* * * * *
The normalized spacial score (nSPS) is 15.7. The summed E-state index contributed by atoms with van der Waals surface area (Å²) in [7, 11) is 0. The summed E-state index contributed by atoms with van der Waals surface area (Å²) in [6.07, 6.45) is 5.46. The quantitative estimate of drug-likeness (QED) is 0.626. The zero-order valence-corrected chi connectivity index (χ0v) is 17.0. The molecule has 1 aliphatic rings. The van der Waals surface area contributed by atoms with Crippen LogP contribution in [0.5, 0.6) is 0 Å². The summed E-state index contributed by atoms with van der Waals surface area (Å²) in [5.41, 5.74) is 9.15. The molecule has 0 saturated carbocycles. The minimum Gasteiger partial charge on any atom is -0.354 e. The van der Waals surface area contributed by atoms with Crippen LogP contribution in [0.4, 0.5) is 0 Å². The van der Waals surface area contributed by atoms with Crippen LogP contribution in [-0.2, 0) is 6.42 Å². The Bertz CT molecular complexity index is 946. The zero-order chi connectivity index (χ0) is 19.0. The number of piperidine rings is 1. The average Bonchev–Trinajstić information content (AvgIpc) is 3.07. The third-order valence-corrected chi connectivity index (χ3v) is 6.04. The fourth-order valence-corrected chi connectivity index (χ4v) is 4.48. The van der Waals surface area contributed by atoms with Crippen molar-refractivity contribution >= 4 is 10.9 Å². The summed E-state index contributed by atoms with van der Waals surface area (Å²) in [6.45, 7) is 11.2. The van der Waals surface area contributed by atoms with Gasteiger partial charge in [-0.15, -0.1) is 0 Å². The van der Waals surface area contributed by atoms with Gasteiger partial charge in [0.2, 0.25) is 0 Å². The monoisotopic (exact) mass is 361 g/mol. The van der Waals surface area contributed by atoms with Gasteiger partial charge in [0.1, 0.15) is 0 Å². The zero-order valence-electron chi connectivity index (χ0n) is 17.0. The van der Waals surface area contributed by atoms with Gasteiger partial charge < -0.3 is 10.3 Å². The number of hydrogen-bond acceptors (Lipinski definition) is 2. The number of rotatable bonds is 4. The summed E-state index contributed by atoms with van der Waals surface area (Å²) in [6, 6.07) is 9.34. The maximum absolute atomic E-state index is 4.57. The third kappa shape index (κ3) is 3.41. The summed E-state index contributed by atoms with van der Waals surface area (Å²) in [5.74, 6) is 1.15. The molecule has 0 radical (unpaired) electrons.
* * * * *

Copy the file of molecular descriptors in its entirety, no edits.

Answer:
The normalized spacial score (nSPS) is 15.7. The summed E-state index contributed by atoms with van der Waals surface area (Å²) in [7, 11) is 0. The summed E-state index contributed by atoms with van der Waals surface area (Å²) in [6.07, 6.45) is 5.46. The quantitative estimate of drug-likeness (QED) is 0.626. The zero-order valence-corrected chi connectivity index (χ0v) is 17.0. The molecule has 1 aliphatic rings. The van der Waals surface area contributed by atoms with Crippen LogP contribution in [0.5, 0.6) is 0 Å². The summed E-state index contributed by atoms with van der Waals surface area (Å²) in [5.41, 5.74) is 9.15. The molecule has 0 saturated carbocycles. The minimum Gasteiger partial charge on any atom is -0.354 e. The van der Waals surface area contributed by atoms with Crippen LogP contribution in [0.4, 0.5) is 0 Å². The van der Waals surface area contributed by atoms with Crippen LogP contribution in [-0.2, 0) is 6.42 Å². The Bertz CT molecular complexity index is 946. The zero-order chi connectivity index (χ0) is 19.0. The number of piperidine rings is 1. The average Bonchev–Trinajstić information content (AvgIpc) is 3.07. The third-order valence-corrected chi connectivity index (χ3v) is 6.04. The fourth-order valence-corrected chi connectivity index (χ4v) is 4.48. The van der Waals surface area contributed by atoms with Crippen molar-refractivity contribution >= 4 is 10.9 Å². The summed E-state index contributed by atoms with van der Waals surface area (Å²) in [6.45, 7) is 11.2. The van der Waals surface area contributed by atoms with Gasteiger partial charge in [-0.15, -0.1) is 0 Å². The van der Waals surface area contributed by atoms with Gasteiger partial charge in [0.2, 0.25) is 0 Å². The monoisotopic (exact) mass is 361 g/mol. The van der Waals surface area contributed by atoms with Gasteiger partial charge in [0.1, 0.15) is 0 Å². The zero-order valence-electron chi connectivity index (χ0n) is 17.0. The van der Waals surface area contributed by atoms with Gasteiger partial charge < -0.3 is 10.3 Å². The number of hydrogen-bond acceptors (Lipinski definition) is 2. The number of rotatable bonds is 4. The summed E-state index contributed by atoms with van der Waals surface area (Å²) in [6, 6.07) is 9.34. The maximum absolute atomic E-state index is 4.57. The third kappa shape index (κ3) is 3.41. The summed E-state index contributed by atoms with van der Waals surface area (Å²) in [5.74, 6) is 1.15. The molecule has 0 radical (unpaired) electrons.